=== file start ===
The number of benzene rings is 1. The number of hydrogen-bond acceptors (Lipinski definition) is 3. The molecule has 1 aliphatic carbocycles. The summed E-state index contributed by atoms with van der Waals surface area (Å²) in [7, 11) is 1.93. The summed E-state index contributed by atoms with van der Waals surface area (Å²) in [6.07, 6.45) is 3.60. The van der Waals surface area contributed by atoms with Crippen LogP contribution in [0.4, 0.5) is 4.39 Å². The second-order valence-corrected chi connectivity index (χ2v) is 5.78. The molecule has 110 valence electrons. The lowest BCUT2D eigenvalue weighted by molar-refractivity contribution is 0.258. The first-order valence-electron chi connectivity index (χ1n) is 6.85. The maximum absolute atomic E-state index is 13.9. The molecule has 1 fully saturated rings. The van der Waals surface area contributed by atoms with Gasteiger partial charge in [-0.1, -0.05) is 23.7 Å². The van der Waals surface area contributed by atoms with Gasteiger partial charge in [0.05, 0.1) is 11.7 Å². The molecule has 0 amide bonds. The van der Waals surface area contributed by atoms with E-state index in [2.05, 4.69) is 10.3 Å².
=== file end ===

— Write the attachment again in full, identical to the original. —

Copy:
The number of benzene rings is 1. The number of hydrogen-bond acceptors (Lipinski definition) is 3. The molecule has 1 aliphatic carbocycles. The summed E-state index contributed by atoms with van der Waals surface area (Å²) in [7, 11) is 1.93. The summed E-state index contributed by atoms with van der Waals surface area (Å²) in [6.07, 6.45) is 3.60. The van der Waals surface area contributed by atoms with Crippen LogP contribution in [0.4, 0.5) is 4.39 Å². The second-order valence-corrected chi connectivity index (χ2v) is 5.78. The molecule has 110 valence electrons. The lowest BCUT2D eigenvalue weighted by molar-refractivity contribution is 0.258. The first-order valence-electron chi connectivity index (χ1n) is 6.85. The maximum absolute atomic E-state index is 13.9. The molecule has 1 fully saturated rings. The van der Waals surface area contributed by atoms with Gasteiger partial charge in [-0.1, -0.05) is 23.7 Å². The van der Waals surface area contributed by atoms with Gasteiger partial charge in [0.05, 0.1) is 11.7 Å². The molecule has 0 amide bonds. The van der Waals surface area contributed by atoms with E-state index in [2.05, 4.69) is 10.3 Å².